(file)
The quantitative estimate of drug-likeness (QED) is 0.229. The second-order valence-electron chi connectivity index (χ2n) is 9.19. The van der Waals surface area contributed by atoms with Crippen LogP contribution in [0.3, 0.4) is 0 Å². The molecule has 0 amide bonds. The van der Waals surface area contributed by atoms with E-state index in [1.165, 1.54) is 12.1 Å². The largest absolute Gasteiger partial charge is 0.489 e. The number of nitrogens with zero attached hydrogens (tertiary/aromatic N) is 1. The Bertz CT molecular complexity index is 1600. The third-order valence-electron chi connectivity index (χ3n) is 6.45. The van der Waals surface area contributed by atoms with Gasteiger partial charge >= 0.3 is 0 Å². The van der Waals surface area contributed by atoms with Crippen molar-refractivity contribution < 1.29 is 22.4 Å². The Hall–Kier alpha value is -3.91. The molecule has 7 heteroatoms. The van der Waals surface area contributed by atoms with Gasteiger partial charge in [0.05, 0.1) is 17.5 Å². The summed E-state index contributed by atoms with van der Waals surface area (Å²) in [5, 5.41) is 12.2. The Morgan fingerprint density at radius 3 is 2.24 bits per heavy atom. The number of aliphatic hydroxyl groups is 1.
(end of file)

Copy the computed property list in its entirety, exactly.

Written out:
The quantitative estimate of drug-likeness (QED) is 0.229. The second-order valence-electron chi connectivity index (χ2n) is 9.19. The van der Waals surface area contributed by atoms with Crippen LogP contribution in [0.3, 0.4) is 0 Å². The molecule has 0 amide bonds. The van der Waals surface area contributed by atoms with E-state index in [1.165, 1.54) is 12.1 Å². The largest absolute Gasteiger partial charge is 0.489 e. The number of nitrogens with zero attached hydrogens (tertiary/aromatic N) is 1. The Bertz CT molecular complexity index is 1600. The third-order valence-electron chi connectivity index (χ3n) is 6.45. The van der Waals surface area contributed by atoms with Gasteiger partial charge >= 0.3 is 0 Å². The van der Waals surface area contributed by atoms with Crippen molar-refractivity contribution < 1.29 is 22.4 Å². The Hall–Kier alpha value is -3.91. The molecule has 7 heteroatoms. The van der Waals surface area contributed by atoms with Gasteiger partial charge in [0.05, 0.1) is 17.5 Å². The summed E-state index contributed by atoms with van der Waals surface area (Å²) in [5, 5.41) is 12.2. The Morgan fingerprint density at radius 3 is 2.24 bits per heavy atom. The number of aliphatic hydroxyl groups is 1.